To Walter, I’ll cool it for a little while now. I realize that your blog is an unfair place to parse out my own thoughts. I do find almost all that you do to be very interesting, so I’ll try to keep comments to the topic at hand.

          • Hmm… I like to increase the beauty of the Universe through selection (e.g., culling and selecting animals and plants), organization (e.g., arranging materials to build something, painting, words) and shaping (e.g., carving stone, etc). I have no problem with the subjectivity – I am perfectly willing to impose my sense of beauty on the universe as well as appreciating other people’s attempts to do similarly. Often they over lap.

        • order and chaos, death by heat or otherwise,… are all details. Richard Feynman captured this well (imho) when he said that he sees the beauty in the flower, just as the laymen, …additionally, he tells us that he is able to also see the flower as an instance that can be explained, an illustration if you will, a proof if you insist!, … of the understanding mankind has of the observable reality that surrounds us. It adds! (this understanding)….to our pleasure of being here while enjoying the flower…it does not subtract :-). So there you have it.. Life is life, and it doesn’t bother that we are there, or that some were here before us. But that we know, ourselves, that we are there!, and that those before us were,… is of a beauty beyond compare, …and that this knowing…just adds to the pleasure. Now this thing called communism, doesn’t appreciate the that which should only be observed, it wants to govern.. :-( However Nature doesn’t govern, and so government should be seen as unnatural order for a species that developed in a natural setting? Which just means…who are we? What are we? …and can we ever know completely?

  4. Anika says:

    Hi Walter,
    I have been trying to get into pigs the past couple years. However I have bought three bred sows that were not bred (one which has now gone to freezer camp). The people I bought the latest two from are pig people and have been doing this for over thirty years, they said they saw them breed but yet four and half months later, no litters. I know their boar is fertile because he has definitely bred the gilt I raised from weaner-hood. Also these sows have farrowed once already so there shouldn’t be an infertility problem there either. Could the stress of the move have made the sows abort? Were they ever pregnant? What is your stance on buying bred sows/gilts? In my very, very limited experience I have had more success raising weaner gilts and breeding them myself then buying a full grown supposedly bred one. What are your thoughts? Am I doing something wrong? Thank you in advance!

    • Three times is beyond bad luck. It sounds like you have a disease or toxin problem in your soil or feed. There are a number of diseases that can last in the soil that will cause abortions and litter loss. Various molds produce toxins that can also do this. These won’t hurt larger pigs like growers, finishers and sows or boars but they will kill part or all of the fetuses in litters during gestations.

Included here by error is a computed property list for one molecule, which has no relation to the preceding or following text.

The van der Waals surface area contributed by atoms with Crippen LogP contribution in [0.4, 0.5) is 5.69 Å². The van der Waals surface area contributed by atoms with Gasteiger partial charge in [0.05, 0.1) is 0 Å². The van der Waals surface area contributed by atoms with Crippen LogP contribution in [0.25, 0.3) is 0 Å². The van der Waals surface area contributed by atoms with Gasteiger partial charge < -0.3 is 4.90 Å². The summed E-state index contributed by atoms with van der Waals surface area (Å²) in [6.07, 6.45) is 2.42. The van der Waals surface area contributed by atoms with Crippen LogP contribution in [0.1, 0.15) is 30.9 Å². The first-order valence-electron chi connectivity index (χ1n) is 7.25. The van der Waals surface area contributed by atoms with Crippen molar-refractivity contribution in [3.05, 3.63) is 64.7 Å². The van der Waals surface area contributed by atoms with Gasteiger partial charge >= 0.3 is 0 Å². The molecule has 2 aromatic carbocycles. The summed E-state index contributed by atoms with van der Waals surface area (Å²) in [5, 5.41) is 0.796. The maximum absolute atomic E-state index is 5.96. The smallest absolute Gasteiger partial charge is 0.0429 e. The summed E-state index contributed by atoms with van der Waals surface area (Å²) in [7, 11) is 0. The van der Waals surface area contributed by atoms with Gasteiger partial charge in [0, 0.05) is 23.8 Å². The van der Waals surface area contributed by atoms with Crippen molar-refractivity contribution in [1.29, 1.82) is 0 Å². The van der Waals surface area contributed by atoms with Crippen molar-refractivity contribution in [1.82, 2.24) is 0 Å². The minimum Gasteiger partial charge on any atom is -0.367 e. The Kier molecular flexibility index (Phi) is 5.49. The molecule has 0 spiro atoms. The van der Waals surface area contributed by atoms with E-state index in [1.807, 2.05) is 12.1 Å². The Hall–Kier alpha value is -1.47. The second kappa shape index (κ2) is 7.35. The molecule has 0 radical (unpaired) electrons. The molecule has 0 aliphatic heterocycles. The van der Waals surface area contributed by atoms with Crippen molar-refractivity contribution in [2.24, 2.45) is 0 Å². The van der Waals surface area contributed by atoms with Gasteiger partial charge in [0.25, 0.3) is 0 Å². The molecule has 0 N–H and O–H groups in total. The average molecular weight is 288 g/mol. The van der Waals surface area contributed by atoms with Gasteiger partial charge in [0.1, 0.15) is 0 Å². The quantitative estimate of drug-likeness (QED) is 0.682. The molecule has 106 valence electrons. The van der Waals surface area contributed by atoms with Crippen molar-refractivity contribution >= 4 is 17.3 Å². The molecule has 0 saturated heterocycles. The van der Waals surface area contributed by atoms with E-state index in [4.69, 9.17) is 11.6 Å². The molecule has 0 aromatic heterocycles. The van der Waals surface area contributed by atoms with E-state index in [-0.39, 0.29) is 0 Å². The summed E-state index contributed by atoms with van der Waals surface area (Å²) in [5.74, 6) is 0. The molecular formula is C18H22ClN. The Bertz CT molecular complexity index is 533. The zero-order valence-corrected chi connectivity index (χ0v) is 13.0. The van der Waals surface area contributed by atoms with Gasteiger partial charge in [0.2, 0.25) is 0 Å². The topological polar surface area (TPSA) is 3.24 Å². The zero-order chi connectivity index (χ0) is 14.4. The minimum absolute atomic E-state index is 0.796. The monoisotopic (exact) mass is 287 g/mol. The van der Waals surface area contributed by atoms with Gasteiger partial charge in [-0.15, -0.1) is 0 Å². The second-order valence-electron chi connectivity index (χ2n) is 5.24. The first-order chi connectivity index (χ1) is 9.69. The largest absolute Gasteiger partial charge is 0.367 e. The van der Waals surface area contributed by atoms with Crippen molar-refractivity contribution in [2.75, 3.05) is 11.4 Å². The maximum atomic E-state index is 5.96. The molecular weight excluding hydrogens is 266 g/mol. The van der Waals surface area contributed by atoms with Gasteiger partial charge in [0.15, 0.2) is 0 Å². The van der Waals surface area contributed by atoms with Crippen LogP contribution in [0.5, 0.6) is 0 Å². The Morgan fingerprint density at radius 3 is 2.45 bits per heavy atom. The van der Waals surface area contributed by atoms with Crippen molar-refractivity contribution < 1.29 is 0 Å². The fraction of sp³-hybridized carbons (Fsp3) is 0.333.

You’ll need to do the math to figure out the break even point for keeping your own breeder animals. What weaner piglet buyers don’t see is that there are losses such as what you are seeing during gestation, at farrowing, before weaning and at weaning. Keeping your own breeders means maintaining the breeders year round and that generally requires two litters a year or more to justify. A sow can produce 12 to 30 piglets a year. Do you need that many? With a single sow it is hard to justify a boar so that means renting a boar (biosecurity hazard and cost) or doing Artificial Insemination (AI) with its associated costs. The rule of thumb is that to justify a boar on pasture it takes about three sows producing two litters a year, on grain it takes six sows. Do out a business plan figuring in your costs to see where your break even point is vs buying spring piglets. You may be interested in the article “Have You Got the Right Stuff to be a Breeder?

  5. Anika says:

    Thank you for your reply! Can you do anything about these toxins in the soil? Is there a way to test and eliminate these toxins?I have had a sow farrow on our property and like I said my gilt is very pregnant and due next week. Did the toxin not affect them?

    • There are lab tests for mold toxins, viruses and bacteria. If it is bacteria or viruses in the soil then usually it is a matter of time without hosts to wait for them to die off. The molds in feed are a matter of proper feed storage and not using spoiled feeds.

      When we sell guaranteed bred gilts and sows I keep them until they are strongly showing their pregnancy, preferably in their last trimester.

      Hopefully your gilt will be fine. If she is due next week and very pregnant looking then maybe this time things will turn around. Best of luck!

  6. Just checking in Walter, glad to see all is moving ahead and as usual you are still giving great advice to new pig owners. We are seeing so many more folks who want to raise their own meat but with few resources to help them. I continue to point them your way!

  7. BJ Taylor says:

    hello, I just found your site today. I’ve never raised pigs & my husb & I want to learn how to raise in order to put meat in the freezer. one of my initials dilemmas is the land. I have an area about 3 acres very well fenced that my goats have cleared. I have 8 goats & I need to thin them down to 4 very soon. this land does not have pasture, but does have a fair amount of oak trees (therefore acorns in the fall). I live in hot/dry Texas. does it sound feasible to run two pigs in this fenced area w/the goats/chickens & provide them w/feeding once or twice a day? if I need to post such questions in another location – my apologies. where do I need to post such thing? your site is so chock full of information & i’m just beginning to sort through it. btw, it’s amazing to see your pics w/snow & read your expectations of winter while we’re still hitting 80 sometimes.

    • Yes, the catch is from what I’ve read about goats they’ll scarf up the pig feed. I would suggest setting up managed rotational grazing – it’s simple and easy to do. See these articles to start with. You may need to setup a creep to keep the goats out of the pig feed.